The multi-country Barcode of Wildlife Project combines innovative technology with capacity-building to apply DNA barcoding to wildlife protection.
The Project has successfully been adapting standard scientific procedures to the sociopolitical dimensions of each partner country’s legal landscape.
Translating the codes of law and procedure between the scientific and law enforcement communities, in a single country and across the globe, remains a major challenge in applying technology to combat wildlife crime.
One might assume that the biggest challenge in managing an ambitious, multinational initiative like the Barcode of Wildlife Project (BWP) stems from the cross-cultural dimensions of the enterprise. But the cultural contexts of global project management are not always bounded by national or ethnic identities. In the case of BWP, translating the codes of procedure between the scientific and law enforcement communities to work within a country’s legal frameworks and effectively combat wildlife crime is a delicate undertaking.
A previous Wildtech post introduced the Consortium for the Barcode of Life (CBOL)’s mandate to help conserve endangered species through the BWP by “creating a DNA barcoding test that identifies and intercepts wildlife protected by UN treaty regulations as it’s transferred across borders.” To do this, the BWP builds capacity and promotes collaboration among partner countries to build a global, publicly accessible reference library of genetic material on a single platform.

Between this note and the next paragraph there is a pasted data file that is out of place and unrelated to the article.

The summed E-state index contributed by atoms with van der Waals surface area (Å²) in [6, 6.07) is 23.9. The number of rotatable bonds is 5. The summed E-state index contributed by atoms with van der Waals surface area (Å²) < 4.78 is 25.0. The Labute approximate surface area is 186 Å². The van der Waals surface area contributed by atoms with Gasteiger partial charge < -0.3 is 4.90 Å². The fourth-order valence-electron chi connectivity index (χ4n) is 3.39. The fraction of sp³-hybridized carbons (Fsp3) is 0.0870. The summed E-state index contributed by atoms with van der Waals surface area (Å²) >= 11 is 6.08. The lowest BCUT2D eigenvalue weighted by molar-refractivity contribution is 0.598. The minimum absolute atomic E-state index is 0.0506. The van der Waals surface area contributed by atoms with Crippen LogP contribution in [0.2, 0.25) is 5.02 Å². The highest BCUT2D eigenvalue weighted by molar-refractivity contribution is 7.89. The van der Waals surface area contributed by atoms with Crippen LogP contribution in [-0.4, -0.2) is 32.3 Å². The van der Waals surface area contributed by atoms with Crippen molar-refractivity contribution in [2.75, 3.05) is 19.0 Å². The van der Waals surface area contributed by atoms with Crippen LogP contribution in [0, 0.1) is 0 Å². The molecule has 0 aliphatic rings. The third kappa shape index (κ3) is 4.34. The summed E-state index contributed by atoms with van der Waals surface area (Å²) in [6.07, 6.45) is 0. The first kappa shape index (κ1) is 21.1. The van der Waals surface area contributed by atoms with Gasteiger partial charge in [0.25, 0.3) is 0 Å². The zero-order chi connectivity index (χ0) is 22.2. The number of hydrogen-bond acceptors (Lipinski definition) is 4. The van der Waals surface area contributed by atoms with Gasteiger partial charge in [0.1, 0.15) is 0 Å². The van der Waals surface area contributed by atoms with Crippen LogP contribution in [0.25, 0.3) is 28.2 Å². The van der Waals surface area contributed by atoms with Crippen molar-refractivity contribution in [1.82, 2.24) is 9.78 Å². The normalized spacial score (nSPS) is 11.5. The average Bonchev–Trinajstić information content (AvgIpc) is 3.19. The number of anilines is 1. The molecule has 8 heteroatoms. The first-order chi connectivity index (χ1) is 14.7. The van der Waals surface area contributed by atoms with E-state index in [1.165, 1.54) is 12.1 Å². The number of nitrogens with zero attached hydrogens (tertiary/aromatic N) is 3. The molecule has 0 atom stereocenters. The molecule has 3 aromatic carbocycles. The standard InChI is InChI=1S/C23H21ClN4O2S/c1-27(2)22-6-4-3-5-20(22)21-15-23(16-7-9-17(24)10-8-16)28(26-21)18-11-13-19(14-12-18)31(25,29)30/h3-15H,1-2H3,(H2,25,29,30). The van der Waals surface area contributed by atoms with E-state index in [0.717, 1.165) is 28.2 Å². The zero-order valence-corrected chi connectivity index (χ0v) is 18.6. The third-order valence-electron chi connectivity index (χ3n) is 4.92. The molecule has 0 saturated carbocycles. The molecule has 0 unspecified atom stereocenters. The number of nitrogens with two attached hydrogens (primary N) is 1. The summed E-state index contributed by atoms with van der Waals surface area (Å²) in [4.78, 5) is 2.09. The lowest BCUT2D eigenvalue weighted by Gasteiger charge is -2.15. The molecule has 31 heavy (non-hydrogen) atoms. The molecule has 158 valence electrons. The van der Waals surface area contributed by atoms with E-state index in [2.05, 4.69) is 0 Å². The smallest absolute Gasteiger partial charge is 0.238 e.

In a conversation with Mongabay-Wildtech, Dr. David Schindel, CBOL’s Executive Secretary, described the process of implementing BWP on a global scale.
“We negotiated the grant [from Google, which awarded CBOL a Global Impact Award to start the BWP] over the course of several months on what would the deliverables be, how would we do it. It was like refining the formula – how many countries, how many species, how many DNA records, and how much would it cost. So we settled on six countries, a few thousand endangered species.”
The importance of legal frameworks in applying scientific data
Adapting a set of standard scientific procedures to function within the sociopolitical dimensions of each country’s legal landscape has been a major challenge. For instance, DNA barcodes can help identify the species of a given sample, such as a bone, skin, or horn.
Once a sample taken from a wildlife crime scene has been verified against the DNA barcode of a particular species, evidence must still be successfully applied in court in order to result in a conviction. According to Schindel, the presumption of either guilt or innocence, based on the underlying tenets of the legal system in each country, is central to the conviction of suspected wildlife criminals. The BWP initially held workshops in each partner country, attempting to address a simple, yet crucial, question: how are your courts going to view this evidence?